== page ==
Note the treatment of animal patients is always paid for by a third party while uses non-creative destruction to control costs - sick animals that cost too much to treat are killed and burned, not even killed and turned into clothing, rugs, blankets. When people die because keeping them "alive" costs too much, even diseased organs get transplanted these days if the disease can be treated.

Lugano is in Ticino, the region people speaks Italian. No wonder they prefer English over German.

Crminal foreigners being deported is common. The only developed country with birthright citizenship is the USA, then who's the "weird" one?

Nothing seems to happen here.......that applies for the whole country. If you're not at the right place at the right time, you wonder if the zombie apocalypse occurred. Thus, actively looking for events, fairs or any gathering. You'll never get there by serendipity. I think it's part of the culture, they make big parties but don't disturb neighbors, not much.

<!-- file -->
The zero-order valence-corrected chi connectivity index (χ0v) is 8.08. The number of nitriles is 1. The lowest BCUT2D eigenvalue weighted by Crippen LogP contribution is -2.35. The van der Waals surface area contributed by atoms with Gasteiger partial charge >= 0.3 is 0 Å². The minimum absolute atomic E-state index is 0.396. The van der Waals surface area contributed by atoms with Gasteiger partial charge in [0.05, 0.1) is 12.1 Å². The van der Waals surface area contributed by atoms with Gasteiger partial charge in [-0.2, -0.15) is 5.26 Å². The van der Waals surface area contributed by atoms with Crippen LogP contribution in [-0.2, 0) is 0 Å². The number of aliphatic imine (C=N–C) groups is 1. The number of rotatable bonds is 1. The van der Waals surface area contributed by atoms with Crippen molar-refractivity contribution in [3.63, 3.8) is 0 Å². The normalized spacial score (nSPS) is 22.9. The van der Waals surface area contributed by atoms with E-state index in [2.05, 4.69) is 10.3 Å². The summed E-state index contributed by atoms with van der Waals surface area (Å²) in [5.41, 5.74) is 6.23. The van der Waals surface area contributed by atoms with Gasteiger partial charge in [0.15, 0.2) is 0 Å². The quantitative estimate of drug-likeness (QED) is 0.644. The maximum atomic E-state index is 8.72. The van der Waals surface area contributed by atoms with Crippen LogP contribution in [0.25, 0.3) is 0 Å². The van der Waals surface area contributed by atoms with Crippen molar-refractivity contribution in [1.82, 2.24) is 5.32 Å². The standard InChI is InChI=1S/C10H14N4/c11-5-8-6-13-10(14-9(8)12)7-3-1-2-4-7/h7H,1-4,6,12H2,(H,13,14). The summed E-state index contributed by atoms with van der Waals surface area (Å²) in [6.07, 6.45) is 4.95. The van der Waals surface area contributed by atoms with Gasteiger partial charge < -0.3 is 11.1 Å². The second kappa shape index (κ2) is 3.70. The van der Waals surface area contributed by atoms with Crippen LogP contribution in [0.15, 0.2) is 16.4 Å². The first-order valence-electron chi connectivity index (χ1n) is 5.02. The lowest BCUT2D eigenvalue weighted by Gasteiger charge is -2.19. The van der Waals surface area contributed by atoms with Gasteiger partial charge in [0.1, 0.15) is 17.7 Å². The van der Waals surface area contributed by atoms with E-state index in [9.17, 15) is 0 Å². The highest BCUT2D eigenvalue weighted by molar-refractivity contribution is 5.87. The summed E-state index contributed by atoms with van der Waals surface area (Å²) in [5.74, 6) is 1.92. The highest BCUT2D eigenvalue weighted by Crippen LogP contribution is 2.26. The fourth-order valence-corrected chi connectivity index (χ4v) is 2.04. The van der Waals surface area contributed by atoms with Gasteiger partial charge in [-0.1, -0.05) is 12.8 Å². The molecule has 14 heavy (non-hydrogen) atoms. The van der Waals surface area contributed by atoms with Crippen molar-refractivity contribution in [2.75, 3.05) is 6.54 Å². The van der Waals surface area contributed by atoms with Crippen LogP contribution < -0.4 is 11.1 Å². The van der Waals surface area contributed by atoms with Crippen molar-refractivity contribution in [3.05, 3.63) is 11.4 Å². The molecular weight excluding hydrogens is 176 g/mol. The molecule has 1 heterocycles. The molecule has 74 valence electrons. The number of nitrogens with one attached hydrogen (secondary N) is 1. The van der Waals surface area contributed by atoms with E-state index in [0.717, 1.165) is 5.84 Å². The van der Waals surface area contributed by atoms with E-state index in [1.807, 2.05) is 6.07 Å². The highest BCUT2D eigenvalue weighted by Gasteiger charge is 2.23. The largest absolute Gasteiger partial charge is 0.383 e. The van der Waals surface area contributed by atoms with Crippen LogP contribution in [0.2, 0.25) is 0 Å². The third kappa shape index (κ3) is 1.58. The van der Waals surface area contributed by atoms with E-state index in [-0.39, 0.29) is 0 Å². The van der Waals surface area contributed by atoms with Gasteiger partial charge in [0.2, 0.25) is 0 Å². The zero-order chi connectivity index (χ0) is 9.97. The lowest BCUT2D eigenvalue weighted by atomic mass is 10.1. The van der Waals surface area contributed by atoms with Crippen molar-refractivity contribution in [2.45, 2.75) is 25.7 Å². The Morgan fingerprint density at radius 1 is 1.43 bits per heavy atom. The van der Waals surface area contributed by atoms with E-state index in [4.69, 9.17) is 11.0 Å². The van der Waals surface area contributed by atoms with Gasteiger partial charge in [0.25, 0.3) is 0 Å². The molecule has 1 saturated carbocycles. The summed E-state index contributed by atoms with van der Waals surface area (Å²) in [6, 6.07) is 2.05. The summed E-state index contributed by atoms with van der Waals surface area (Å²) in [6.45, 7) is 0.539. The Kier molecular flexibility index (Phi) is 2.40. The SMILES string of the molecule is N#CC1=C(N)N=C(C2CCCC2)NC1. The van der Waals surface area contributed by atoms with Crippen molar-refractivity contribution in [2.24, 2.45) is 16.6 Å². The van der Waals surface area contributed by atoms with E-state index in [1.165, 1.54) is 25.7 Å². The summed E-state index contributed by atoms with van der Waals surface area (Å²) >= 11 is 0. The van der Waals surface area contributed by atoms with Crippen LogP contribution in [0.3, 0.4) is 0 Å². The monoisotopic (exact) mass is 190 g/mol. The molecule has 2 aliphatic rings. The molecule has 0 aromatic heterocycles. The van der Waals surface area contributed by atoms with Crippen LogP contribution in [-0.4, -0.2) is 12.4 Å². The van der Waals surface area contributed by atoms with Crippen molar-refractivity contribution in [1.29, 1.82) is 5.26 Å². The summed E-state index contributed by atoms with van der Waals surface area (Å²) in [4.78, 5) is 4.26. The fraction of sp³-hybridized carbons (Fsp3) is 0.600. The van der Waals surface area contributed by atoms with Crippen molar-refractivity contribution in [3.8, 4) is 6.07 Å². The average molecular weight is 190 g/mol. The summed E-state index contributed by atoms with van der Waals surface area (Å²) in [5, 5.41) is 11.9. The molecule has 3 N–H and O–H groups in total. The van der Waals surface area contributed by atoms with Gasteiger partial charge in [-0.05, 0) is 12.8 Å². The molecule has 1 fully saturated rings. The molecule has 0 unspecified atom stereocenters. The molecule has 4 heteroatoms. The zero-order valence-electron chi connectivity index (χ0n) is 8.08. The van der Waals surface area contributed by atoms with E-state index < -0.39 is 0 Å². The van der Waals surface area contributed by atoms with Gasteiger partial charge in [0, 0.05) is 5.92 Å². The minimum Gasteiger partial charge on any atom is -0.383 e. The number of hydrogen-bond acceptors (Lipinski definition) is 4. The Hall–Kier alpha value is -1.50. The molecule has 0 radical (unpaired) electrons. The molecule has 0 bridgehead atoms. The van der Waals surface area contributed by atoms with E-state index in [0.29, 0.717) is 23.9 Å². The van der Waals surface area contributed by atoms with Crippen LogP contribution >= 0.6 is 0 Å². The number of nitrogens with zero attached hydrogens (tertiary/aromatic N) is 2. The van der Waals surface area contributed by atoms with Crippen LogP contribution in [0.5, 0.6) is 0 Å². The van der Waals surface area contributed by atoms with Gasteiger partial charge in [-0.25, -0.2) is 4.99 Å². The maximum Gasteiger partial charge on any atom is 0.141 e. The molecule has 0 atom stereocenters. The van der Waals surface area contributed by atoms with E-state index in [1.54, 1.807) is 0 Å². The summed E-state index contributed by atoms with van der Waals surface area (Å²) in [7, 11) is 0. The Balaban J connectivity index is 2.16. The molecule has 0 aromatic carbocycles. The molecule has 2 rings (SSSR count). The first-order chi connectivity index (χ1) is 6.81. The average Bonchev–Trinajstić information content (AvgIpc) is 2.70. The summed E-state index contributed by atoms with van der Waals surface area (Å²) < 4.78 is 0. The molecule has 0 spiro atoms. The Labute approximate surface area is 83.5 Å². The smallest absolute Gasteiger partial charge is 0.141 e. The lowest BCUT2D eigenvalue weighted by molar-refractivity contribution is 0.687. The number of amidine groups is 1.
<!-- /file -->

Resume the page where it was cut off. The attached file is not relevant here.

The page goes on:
Wine is part of food. It would be interesting how you can rate food without a critical component.

+1 The fact that Tyler doesn't drink and hence does not drink wine with his meals must certainly color his judgement on food particularly European cuisines. I can't imagine going to a restaurant for dinner and ordering....water?

"Tyler doesn’t drink and hence does not drink wine with his meals must certainly color his judgement on food particularly European cuisines"

Okay, if this is true then he loses all credibility as a foodie, how can you properly enjoy European cuisines without the beer, wine or other spirits that have come to be paired with them over many centuries?